Posted on October 24, 2023 in assault & violent crimes
Statutes of limitations are laws that impose deadlines on the right to file a civil lawsuit or bring criminal charges against an individual in Arizona. If the applicable statute of limitations expires, the city cannot file criminal charges against a suspect for an alleged sexual offense. The statute of limitations for sex crimes in Arizona varies based on the case.
In Arizona, there is no statute of limitations for sex crimes committed against children under the age of 15. These crimes are often referred to as child molestation or child sexual abuse, but can also include child sexual exploitation, child pornography and child sex trafficking. Charges for a sex crime involving a child can be brought at any time in Arizona, regardless of how many years have passed from the date of the alleged offense.
There is also no statute of limitations on a violent sex crime case. A violent sex crime refers to sexual assault or abuse that involves an act of violence, such as the use of physical force or psychological harm. Threats, intimidation, assault or battery occurring with any form of nonconsensual sexual contact can meet the definition of a violent sex crime in Arizona. City prosecutors have no set amount of time in which they must bring charges against an individual for an alleged violent sex crime.
Most felony sex crimes that are classes 2 to 6 in Arizona have a statute of limitations of seven years. This includes felony sexual assault, rape, attempted rape, sodomy, sex trafficking and stalking. However, the clock on the statute of limitations will not start ticking until the date that police determine the identity of the suspect. Prior to making this determination, Arizona prosecutors have no statute of limitations on these sex crime cases.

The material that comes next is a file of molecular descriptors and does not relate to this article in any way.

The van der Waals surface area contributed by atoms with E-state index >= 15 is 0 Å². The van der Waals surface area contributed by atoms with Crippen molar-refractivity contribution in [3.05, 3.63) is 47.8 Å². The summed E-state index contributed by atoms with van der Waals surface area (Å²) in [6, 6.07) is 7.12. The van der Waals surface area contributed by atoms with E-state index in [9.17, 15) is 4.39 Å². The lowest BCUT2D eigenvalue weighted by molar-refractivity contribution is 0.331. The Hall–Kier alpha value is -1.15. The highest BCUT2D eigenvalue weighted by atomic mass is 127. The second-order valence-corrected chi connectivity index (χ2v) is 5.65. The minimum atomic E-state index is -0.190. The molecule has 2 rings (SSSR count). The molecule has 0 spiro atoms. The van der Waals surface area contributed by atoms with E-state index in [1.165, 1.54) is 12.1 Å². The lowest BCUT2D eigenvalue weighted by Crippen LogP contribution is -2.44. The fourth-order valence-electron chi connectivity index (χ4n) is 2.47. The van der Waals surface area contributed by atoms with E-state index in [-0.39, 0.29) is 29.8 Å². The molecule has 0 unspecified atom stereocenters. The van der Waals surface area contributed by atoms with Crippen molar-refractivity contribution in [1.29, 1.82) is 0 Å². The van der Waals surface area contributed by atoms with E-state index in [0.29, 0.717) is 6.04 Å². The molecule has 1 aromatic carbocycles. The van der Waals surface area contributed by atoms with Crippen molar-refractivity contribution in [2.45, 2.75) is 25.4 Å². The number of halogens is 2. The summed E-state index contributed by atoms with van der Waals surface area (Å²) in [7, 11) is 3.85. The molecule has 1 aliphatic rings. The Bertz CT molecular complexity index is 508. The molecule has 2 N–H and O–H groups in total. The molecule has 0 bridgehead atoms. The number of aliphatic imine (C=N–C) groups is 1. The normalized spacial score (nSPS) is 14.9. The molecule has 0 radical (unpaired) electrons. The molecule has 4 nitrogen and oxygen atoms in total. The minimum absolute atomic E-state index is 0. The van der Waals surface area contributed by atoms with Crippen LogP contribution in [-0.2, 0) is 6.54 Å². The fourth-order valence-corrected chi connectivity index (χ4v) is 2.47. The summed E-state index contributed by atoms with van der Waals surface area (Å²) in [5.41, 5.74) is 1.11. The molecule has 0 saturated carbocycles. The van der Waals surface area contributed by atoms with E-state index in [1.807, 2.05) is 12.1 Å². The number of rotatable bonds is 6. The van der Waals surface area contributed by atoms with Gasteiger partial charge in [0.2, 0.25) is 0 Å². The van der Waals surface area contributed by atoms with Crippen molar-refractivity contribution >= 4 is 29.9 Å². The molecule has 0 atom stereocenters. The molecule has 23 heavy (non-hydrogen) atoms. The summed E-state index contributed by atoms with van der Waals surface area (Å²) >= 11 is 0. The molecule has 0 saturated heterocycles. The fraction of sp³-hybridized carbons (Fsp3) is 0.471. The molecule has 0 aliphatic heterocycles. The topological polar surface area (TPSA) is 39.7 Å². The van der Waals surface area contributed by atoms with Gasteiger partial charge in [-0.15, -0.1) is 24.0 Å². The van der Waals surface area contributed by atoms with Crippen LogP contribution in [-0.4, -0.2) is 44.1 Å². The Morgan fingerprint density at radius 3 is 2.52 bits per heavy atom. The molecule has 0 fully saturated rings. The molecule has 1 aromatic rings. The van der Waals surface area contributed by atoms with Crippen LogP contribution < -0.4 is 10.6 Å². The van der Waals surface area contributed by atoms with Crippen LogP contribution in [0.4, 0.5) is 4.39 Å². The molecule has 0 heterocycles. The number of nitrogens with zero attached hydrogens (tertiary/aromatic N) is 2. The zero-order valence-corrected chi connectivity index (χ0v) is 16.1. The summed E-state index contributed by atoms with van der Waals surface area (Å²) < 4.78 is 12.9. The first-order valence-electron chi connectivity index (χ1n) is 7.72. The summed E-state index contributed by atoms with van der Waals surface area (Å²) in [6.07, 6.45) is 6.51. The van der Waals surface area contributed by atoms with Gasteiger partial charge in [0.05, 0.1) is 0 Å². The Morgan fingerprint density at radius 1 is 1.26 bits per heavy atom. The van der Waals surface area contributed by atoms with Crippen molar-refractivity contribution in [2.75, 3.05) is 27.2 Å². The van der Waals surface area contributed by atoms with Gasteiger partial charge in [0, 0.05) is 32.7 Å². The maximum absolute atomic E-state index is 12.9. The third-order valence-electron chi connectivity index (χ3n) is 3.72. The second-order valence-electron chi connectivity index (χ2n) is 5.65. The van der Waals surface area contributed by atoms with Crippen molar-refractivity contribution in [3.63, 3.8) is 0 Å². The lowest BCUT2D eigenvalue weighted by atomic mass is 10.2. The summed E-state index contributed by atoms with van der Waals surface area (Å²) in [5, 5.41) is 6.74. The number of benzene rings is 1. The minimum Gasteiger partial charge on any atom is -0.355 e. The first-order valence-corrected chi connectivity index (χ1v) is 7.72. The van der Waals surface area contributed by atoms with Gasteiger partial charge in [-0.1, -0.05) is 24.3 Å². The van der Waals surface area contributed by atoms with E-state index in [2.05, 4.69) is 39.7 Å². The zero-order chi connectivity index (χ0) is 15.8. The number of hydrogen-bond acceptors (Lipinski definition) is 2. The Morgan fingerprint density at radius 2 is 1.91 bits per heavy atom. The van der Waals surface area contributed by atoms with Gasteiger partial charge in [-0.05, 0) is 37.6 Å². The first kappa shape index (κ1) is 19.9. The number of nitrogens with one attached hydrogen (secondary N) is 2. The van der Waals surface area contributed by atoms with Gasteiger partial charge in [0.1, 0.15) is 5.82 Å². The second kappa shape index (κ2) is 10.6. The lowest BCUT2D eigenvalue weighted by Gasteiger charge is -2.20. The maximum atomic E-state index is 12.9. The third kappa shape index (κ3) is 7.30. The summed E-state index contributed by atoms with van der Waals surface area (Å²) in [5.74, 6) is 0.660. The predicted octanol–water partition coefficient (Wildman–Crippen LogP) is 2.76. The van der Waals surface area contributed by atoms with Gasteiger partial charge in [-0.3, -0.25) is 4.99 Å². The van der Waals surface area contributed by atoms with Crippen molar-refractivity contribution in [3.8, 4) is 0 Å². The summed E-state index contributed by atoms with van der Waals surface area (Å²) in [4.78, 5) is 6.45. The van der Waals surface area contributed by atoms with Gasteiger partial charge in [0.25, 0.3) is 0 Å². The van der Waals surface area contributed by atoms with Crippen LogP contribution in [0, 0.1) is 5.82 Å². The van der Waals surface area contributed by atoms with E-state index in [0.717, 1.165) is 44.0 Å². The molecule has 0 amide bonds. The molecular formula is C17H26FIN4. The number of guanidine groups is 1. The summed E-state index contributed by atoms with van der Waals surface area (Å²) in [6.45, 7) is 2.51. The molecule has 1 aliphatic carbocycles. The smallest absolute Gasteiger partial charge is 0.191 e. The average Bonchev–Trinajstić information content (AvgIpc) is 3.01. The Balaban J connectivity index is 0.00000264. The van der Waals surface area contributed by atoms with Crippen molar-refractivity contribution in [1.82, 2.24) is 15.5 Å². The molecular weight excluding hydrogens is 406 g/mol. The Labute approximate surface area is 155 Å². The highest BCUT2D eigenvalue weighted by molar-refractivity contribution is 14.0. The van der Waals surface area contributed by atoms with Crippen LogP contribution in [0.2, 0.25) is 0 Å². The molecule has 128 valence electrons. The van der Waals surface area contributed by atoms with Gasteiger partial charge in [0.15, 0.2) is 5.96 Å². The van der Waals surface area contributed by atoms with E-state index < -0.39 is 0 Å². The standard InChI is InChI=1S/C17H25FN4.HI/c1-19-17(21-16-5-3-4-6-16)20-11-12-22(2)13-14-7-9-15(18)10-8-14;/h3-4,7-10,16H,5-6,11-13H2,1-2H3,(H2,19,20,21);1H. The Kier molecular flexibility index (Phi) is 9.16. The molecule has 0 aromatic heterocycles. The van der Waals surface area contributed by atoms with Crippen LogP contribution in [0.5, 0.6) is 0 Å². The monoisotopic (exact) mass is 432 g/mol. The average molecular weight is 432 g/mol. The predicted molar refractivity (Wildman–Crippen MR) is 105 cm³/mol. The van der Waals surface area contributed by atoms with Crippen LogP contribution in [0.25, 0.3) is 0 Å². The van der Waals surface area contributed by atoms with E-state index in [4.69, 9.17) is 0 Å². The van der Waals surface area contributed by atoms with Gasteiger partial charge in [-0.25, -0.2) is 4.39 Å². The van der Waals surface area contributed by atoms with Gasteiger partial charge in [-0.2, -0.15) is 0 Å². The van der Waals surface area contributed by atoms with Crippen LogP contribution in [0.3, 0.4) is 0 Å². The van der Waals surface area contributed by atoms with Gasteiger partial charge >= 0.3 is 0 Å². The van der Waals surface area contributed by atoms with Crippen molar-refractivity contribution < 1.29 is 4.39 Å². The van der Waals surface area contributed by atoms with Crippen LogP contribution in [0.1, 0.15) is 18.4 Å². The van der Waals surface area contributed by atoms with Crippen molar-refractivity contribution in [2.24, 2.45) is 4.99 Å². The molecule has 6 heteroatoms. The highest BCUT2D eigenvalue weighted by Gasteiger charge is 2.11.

The majority of misdemeanor sexual offenses in Arizona have a statute of limitations of one year. These offenses include indecent exposure and public sexual indecency. The clock on this statute of limitations will start on the date of actual discovery or the date that the discovery should have been made with reasonable diligence – whichever comes first.
The criminal and civil courts operate under two separate justice systems, with different rules and regulations. While a criminal case for a sex crime in Arizona is meant to punish an offender for violating the law, such as with a jail sentence, a civil case is meant to compensate or make a victim whole again with a financial recovery.
The statute of limitations for a personal injury claim for sexual assault or abuse against an adult (someone over the age of 18) in Arizona is two years from the date of the incident. Prior to 2019, the statute of limitations on a child sexual abuse civil case was two years from the child’s 18th birthday. Under Arizona’s new law (Arizona Revised Statute 12-514), however, the time limit for a victim to file a civil lawsuit for child sexual abuse is 12 years from the minor’s 18th birthday, or until the victim reaches the age of 30.
If you are concerned about a potential sex crime charge in Arizona or have been arrested for an alleged sexual offense, contact AZ Defenders immediately for legal advice and assistance. We offer free initial consultations about the facts of your case, including applicable statutes of limitations.